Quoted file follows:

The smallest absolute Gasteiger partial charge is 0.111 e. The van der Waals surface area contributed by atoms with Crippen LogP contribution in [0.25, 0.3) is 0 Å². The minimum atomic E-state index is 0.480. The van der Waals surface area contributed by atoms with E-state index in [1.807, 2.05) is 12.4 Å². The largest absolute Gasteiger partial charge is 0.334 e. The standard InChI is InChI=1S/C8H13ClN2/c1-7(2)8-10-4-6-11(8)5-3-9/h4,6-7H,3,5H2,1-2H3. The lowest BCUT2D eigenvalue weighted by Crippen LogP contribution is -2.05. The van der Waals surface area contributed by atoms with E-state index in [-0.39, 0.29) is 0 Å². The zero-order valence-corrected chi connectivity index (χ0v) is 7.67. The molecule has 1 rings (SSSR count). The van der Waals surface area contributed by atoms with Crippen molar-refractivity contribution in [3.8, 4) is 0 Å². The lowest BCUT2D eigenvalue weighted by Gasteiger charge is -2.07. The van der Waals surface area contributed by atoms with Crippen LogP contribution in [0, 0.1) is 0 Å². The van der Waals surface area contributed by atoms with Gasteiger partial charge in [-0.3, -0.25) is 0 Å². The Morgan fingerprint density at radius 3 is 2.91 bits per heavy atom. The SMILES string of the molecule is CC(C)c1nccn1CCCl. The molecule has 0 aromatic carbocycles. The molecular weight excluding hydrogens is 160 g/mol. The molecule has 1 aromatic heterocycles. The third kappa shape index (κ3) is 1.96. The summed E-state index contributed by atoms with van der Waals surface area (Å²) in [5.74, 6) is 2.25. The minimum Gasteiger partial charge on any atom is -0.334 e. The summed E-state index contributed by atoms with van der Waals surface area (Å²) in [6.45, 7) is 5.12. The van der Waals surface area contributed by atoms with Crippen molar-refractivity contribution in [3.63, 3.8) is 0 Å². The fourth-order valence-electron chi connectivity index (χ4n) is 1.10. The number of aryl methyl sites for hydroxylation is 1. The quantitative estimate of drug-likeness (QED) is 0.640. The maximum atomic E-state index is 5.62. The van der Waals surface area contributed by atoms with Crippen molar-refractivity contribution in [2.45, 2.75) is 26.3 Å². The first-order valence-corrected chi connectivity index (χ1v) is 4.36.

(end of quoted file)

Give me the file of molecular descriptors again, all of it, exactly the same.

The smallest absolute Gasteiger partial charge is 0.111 e. The van der Waals surface area contributed by atoms with Crippen LogP contribution in [0.25, 0.3) is 0 Å². The minimum atomic E-state index is 0.480. The van der Waals surface area contributed by atoms with E-state index in [1.807, 2.05) is 12.4 Å². The largest absolute Gasteiger partial charge is 0.334 e. The standard InChI is InChI=1S/C8H13ClN2/c1-7(2)8-10-4-6-11(8)5-3-9/h4,6-7H,3,5H2,1-2H3. The lowest BCUT2D eigenvalue weighted by Crippen LogP contribution is -2.05. The van der Waals surface area contributed by atoms with E-state index in [-0.39, 0.29) is 0 Å². The zero-order valence-corrected chi connectivity index (χ0v) is 7.67. The molecule has 1 rings (SSSR count). The van der Waals surface area contributed by atoms with Crippen molar-refractivity contribution in [3.8, 4) is 0 Å². The lowest BCUT2D eigenvalue weighted by Gasteiger charge is -2.07. The van der Waals surface area contributed by atoms with Crippen LogP contribution in [0, 0.1) is 0 Å². The van der Waals surface area contributed by atoms with Gasteiger partial charge in [-0.3, -0.25) is 0 Å². The Morgan fingerprint density at radius 3 is 2.91 bits per heavy atom. The SMILES string of the molecule is CC(C)c1nccn1CCCl. The molecule has 0 aromatic carbocycles. The molecular weight excluding hydrogens is 160 g/mol. The molecule has 1 aromatic heterocycles. The third kappa shape index (κ3) is 1.96. The summed E-state index contributed by atoms with van der Waals surface area (Å²) in [5.74, 6) is 2.25. The minimum Gasteiger partial charge on any atom is -0.334 e. The summed E-state index contributed by atoms with van der Waals surface area (Å²) in [6.45, 7) is 5.12. The van der Waals surface area contributed by atoms with Crippen molar-refractivity contribution in [3.63, 3.8) is 0 Å². The fourth-order valence-electron chi connectivity index (χ4n) is 1.10. The number of aryl methyl sites for hydroxylation is 1. The quantitative estimate of drug-likeness (QED) is 0.640. The maximum atomic E-state index is 5.62. The van der Waals surface area contributed by atoms with Crippen molar-refractivity contribution in [2.45, 2.75) is 26.3 Å². The first-order valence-corrected chi connectivity index (χ1v) is 4.36.